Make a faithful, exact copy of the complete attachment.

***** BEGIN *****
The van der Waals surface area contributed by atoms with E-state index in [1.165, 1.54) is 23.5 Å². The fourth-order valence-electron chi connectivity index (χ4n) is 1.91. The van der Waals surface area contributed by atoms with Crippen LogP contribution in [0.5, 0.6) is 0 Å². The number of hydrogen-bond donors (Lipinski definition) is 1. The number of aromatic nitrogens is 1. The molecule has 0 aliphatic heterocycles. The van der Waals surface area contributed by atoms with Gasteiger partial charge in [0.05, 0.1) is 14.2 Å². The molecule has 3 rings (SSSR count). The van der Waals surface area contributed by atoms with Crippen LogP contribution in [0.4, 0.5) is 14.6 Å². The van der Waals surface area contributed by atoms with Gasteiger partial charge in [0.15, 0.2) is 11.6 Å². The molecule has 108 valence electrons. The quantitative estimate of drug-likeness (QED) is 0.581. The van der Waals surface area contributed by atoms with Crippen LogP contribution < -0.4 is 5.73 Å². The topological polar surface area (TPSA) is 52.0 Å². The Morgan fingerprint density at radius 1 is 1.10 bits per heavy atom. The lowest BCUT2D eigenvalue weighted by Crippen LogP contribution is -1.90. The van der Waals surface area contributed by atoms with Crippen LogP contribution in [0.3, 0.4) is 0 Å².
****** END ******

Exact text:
The van der Waals surface area contributed by atoms with E-state index in [1.165, 1.54) is 23.5 Å². The fourth-order valence-electron chi connectivity index (χ4n) is 1.91. The van der Waals surface area contributed by atoms with Crippen LogP contribution in [0.5, 0.6) is 0 Å². The number of hydrogen-bond donors (Lipinski definition) is 1. The number of aromatic nitrogens is 1. The molecule has 0 aliphatic heterocycles. The van der Waals surface area contributed by atoms with Gasteiger partial charge in [0.05, 0.1) is 14.2 Å². The molecule has 3 rings (SSSR count). The van der Waals surface area contributed by atoms with Crippen LogP contribution in [0.4, 0.5) is 14.6 Å². The van der Waals surface area contributed by atoms with Gasteiger partial charge in [0.15, 0.2) is 11.6 Å². The molecule has 108 valence electrons. The quantitative estimate of drug-likeness (QED) is 0.581. The van der Waals surface area contributed by atoms with Crippen LogP contribution < -0.4 is 5.73 Å². The topological polar surface area (TPSA) is 52.0 Å². The Morgan fingerprint density at radius 1 is 1.10 bits per heavy atom. The lowest BCUT2D eigenvalue weighted by Crippen LogP contribution is -1.90. The van der Waals surface area contributed by atoms with Crippen LogP contribution in [0.3, 0.4) is 0 Å².